Last month, the Canadian psychologist Jordan Peterson announced that he would be launching a new social media hub called Thinkspot. Peterson described the site, which he has said will go live in August, as a kind of “anti-censorship platform” that will operate as an alternative to crowdfunding services like Patreon and other outlets including YouTube and Twitter — all of which have banned white supremacist users and others associated with the far-right.
In a recent episode of his podcast, Peterson, the best-selling author of “12 Rules for Life: An Antidote to Chaos,” laid out Thinkspot’s permissive terms of service. “The central issue with the terms of service will be that once you’re on our platform we won’t take you down unless we’re ordered to by a U.S. court of law,” Peterson said. “That’s basically the idea.”
Yet it is unclear if Peterson will be able to foster civic discourse, or if the site will become another hotbed of extremism akin to such platforms as Parler or Gab. Parler, which was launched last year as a sort of libertarian social media service, has since been overrun with bigots. Gab, the social media platform created in 2017, is a redoubt of neo-Nazis, white nationalists, conspiracy theorists and other “alt-right” figures who have been ostracized from mainstream platforms.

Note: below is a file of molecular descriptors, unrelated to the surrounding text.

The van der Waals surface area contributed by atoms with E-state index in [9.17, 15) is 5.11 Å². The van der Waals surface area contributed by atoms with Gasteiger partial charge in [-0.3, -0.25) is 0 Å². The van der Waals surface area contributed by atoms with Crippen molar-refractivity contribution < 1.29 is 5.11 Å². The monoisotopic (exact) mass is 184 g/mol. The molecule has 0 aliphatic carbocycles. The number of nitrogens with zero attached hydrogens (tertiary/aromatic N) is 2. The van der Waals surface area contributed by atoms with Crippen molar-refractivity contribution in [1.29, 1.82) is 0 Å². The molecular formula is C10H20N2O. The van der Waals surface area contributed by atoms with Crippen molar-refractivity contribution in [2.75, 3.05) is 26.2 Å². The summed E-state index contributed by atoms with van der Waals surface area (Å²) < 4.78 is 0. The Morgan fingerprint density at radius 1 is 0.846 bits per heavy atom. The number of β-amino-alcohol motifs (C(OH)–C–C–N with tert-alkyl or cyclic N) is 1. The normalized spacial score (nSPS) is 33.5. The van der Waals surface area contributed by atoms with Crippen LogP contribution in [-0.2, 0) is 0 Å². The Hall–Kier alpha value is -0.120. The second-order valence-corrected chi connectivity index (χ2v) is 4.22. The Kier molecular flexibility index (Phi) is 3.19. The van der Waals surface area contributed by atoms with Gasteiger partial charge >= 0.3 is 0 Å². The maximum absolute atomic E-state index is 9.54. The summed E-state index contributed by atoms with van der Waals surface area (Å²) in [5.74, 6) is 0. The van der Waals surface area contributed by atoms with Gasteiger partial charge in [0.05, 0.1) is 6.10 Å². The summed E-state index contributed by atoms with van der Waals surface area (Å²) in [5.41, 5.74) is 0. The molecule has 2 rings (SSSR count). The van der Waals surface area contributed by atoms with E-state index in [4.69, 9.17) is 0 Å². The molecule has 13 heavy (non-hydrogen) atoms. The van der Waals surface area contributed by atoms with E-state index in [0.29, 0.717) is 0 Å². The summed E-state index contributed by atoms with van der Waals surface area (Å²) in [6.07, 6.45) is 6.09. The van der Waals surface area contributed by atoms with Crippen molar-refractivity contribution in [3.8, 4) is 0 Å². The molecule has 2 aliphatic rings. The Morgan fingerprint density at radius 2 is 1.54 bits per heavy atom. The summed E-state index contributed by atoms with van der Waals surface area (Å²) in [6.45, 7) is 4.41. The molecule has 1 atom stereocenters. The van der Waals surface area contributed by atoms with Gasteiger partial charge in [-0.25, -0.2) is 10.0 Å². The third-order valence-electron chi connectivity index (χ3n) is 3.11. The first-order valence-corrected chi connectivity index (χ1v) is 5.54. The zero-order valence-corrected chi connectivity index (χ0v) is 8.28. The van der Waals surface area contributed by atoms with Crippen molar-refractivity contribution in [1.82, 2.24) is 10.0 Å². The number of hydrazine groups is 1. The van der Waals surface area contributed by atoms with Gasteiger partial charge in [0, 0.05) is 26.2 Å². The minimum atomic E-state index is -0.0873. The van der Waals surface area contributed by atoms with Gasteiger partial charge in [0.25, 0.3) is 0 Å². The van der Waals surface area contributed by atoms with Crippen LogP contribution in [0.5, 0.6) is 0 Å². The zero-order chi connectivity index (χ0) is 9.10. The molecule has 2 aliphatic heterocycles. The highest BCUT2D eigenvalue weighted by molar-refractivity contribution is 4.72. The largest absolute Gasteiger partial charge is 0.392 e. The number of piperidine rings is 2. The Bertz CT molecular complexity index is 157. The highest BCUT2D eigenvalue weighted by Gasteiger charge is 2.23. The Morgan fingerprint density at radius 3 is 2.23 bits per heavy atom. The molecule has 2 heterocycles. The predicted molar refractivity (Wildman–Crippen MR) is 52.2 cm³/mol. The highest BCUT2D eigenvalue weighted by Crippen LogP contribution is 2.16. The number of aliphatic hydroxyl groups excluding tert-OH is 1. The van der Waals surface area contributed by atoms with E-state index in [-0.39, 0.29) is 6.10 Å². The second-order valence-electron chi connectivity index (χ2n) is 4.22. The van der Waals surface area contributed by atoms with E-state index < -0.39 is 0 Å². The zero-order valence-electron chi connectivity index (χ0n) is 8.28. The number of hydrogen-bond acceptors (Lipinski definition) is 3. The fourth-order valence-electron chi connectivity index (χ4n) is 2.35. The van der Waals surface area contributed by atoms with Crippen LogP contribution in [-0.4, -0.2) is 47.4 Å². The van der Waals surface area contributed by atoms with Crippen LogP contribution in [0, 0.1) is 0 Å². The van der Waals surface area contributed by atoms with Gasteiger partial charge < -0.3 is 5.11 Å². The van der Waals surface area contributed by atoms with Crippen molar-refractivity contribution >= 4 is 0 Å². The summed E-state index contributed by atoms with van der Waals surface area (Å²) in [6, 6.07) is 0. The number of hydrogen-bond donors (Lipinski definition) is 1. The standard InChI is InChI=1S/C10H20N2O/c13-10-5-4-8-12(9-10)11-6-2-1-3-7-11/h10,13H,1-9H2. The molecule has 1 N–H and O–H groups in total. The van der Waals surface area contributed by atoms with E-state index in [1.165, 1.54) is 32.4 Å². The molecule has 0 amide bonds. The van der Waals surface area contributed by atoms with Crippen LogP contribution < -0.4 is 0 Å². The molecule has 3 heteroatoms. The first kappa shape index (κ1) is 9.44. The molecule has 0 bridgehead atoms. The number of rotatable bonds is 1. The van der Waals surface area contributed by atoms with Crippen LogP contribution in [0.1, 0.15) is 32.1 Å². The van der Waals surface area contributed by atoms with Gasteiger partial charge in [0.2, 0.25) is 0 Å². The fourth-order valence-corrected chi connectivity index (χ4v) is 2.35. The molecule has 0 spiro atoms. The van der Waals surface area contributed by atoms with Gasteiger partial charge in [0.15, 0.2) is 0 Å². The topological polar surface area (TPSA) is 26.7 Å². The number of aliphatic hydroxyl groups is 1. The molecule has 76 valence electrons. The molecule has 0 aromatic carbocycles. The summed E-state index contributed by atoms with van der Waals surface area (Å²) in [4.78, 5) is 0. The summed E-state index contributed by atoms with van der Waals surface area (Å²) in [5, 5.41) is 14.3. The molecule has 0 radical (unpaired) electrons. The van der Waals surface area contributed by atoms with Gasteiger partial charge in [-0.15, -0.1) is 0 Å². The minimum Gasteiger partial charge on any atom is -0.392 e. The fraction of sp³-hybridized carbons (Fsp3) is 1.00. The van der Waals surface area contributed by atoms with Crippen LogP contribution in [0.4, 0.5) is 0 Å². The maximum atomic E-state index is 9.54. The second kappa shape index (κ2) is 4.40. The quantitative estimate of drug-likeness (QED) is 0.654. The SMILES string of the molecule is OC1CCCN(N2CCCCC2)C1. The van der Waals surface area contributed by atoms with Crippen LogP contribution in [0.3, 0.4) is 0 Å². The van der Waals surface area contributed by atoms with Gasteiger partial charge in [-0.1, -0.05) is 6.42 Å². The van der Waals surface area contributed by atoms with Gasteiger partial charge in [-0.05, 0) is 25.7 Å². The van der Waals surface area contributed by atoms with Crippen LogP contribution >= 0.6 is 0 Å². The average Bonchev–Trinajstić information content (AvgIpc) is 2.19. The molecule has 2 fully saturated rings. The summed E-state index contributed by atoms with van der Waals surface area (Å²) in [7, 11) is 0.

“The people who come to these platforms are those who have been largely suspended or unable to use traditional social media,” said Jared Holt, an investigative reporter for Right Wing Watch, a project of the liberal advocacy group People for the American Way. “I think because of that, you’re going to run into some of the same issues that places like Gab and other alternative social media websites have run into.”
Peterson, whose views on masculinity, free speech and other issues have earned him admirers on the left and right, was not available to comment for this article. His publicist told the Forward in an email that the aspiring social media entrepreneur “is not doing press at this time.”